STRONG hopes of cheaper long-haul holidays this summer, particularly to the Caribbean and Australia, are fading fast as the coalition Government is believed to have ditched plans to reduce the high taxes it levies on all flights leaving Britain.
The travel industry has mounted a sustained campaign against Air Passenger Duty (APD) which has risen by up to 325 per cent in the past six years and ensured travellers flying out of Britain pay around £2bn in tax a year. This is far more than any other country in Europe, and many think it’s hit levels which may deter people from travelling.
Rival governments, including the new administration in Ireland, are cutting the tax or abolishing it altogether – to increase visitor numbers and boost their own economies.
Airlines claim APD persuades many passengers to dodge Britain altogether by changing planes in Europe instead of flying on British airlines into London.
APD ranges from £12 for an economy ticket to European cities, to £170 flying business class to Australia. The further you fly, the more you pay.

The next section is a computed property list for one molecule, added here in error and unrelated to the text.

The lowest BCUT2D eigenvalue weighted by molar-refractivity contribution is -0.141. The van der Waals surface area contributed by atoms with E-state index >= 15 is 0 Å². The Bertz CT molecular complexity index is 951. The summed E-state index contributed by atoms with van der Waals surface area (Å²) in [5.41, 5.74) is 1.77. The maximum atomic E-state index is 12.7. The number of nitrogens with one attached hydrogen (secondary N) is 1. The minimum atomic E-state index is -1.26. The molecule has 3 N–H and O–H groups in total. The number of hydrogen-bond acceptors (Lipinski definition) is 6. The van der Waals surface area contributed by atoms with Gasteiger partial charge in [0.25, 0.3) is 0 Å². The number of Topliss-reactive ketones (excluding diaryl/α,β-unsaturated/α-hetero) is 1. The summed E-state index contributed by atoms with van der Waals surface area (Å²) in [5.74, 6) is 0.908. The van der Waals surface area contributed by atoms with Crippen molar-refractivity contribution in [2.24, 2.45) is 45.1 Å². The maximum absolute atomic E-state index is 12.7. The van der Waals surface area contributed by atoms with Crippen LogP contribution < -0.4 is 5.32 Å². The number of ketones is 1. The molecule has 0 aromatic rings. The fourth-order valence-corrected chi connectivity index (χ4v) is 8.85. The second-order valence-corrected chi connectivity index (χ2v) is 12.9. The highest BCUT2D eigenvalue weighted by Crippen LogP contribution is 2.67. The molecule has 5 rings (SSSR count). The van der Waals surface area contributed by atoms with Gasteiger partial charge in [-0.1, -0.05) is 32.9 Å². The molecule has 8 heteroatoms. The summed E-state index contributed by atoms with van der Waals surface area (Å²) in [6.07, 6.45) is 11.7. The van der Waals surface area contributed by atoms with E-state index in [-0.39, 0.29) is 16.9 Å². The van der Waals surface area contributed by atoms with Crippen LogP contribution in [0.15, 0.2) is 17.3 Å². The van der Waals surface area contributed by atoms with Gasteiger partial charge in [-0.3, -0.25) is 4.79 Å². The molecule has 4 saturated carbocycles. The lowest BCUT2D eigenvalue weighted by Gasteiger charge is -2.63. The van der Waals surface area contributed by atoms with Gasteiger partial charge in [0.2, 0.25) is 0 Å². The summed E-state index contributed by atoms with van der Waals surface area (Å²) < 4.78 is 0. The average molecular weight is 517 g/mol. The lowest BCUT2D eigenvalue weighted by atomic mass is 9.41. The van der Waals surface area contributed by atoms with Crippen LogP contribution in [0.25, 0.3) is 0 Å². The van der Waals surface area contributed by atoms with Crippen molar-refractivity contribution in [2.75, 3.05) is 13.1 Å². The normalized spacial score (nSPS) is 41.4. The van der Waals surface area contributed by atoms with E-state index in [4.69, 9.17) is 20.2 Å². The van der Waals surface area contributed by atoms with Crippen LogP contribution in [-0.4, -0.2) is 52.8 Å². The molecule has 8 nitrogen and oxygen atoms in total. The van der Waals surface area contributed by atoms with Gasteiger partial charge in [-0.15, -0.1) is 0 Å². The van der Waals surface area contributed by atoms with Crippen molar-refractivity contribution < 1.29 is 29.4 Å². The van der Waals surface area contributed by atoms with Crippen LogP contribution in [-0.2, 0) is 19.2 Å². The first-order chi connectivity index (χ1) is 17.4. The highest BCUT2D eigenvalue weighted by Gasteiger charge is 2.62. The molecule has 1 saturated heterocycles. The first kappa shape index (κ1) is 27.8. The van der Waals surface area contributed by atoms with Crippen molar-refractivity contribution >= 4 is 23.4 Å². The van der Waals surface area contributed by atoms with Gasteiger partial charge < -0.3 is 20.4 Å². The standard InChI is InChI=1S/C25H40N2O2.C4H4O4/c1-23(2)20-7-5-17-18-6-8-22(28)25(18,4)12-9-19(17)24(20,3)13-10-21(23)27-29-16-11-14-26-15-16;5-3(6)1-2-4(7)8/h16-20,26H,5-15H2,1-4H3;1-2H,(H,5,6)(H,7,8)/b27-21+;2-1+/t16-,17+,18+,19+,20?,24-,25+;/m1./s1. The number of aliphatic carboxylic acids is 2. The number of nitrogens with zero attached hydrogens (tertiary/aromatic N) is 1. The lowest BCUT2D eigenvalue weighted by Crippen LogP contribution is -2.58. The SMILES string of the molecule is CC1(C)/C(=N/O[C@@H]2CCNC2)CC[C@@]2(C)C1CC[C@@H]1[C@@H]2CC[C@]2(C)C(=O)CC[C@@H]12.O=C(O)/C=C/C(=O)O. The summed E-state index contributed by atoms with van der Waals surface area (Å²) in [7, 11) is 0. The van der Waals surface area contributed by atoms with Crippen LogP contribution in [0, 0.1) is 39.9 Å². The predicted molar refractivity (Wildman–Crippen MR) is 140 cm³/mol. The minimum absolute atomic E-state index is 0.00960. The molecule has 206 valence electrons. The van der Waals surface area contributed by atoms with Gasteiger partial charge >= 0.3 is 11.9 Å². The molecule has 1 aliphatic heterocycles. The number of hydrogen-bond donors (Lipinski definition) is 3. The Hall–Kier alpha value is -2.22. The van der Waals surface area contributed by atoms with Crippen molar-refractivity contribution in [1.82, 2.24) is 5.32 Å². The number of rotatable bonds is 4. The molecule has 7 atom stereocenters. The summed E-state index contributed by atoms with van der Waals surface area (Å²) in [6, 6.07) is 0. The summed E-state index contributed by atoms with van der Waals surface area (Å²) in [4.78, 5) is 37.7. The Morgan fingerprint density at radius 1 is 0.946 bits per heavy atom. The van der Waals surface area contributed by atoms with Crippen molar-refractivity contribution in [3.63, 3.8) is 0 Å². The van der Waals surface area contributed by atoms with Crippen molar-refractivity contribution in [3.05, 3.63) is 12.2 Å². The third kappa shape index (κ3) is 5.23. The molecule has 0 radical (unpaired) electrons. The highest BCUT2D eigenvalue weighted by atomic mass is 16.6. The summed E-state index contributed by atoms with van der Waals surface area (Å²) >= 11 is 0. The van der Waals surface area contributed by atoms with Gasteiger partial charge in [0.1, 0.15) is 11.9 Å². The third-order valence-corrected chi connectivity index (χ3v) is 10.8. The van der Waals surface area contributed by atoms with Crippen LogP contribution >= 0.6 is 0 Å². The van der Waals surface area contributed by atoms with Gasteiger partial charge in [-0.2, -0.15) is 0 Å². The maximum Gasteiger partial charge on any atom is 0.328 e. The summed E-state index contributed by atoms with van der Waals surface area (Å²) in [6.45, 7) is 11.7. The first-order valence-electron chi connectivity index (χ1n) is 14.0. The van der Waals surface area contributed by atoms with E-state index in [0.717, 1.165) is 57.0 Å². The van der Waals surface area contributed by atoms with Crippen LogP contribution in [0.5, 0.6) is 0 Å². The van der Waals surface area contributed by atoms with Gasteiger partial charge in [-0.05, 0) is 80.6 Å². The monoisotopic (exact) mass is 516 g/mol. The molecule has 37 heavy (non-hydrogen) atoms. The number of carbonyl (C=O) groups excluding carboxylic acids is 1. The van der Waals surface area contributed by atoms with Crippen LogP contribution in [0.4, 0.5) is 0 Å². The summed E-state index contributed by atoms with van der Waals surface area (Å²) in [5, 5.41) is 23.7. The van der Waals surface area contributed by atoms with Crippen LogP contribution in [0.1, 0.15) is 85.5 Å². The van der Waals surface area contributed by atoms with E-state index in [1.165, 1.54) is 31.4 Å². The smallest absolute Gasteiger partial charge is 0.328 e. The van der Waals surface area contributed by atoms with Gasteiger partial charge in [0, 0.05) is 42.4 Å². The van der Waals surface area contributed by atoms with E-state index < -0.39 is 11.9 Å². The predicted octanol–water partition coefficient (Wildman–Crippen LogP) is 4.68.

APD also attracts fierce criticism from Britain’s home-based tourism industry, because a family of four visiting the UK from a medium- or long-haul destination is clobbered by a tax bill on departure of £240-£340. And in premium class cabins, this can rise to £680.
Caribbean countries particularly fear the impact of APD, claiming it deters thousands of British travellers from visiting the islands, especially in summer months when prices are lower.
In January, Caribbean tourism officials announced they were “extremely confident” the British Government understood their pleas – and that a compromise, which might presumably allow the Caribbean a lower tax rating, would emerge in Chancellor George Osborne’s Budget on March 23.
However, a Financial Times report, which looks like an official leak 10 days before the Budget speech, says the Government has had to drop any plans to switch from a ‘tax per passenger’ to a ‘tax per plane’ –- the compromise which the travel industry wanted, to ease the burden on individual travellers.
In fact, their burden is set to get progressively heavier, with indications tax take must creep higher still – from the current £2.2bn, which APD will raise this year, to £3.6bn by 2015.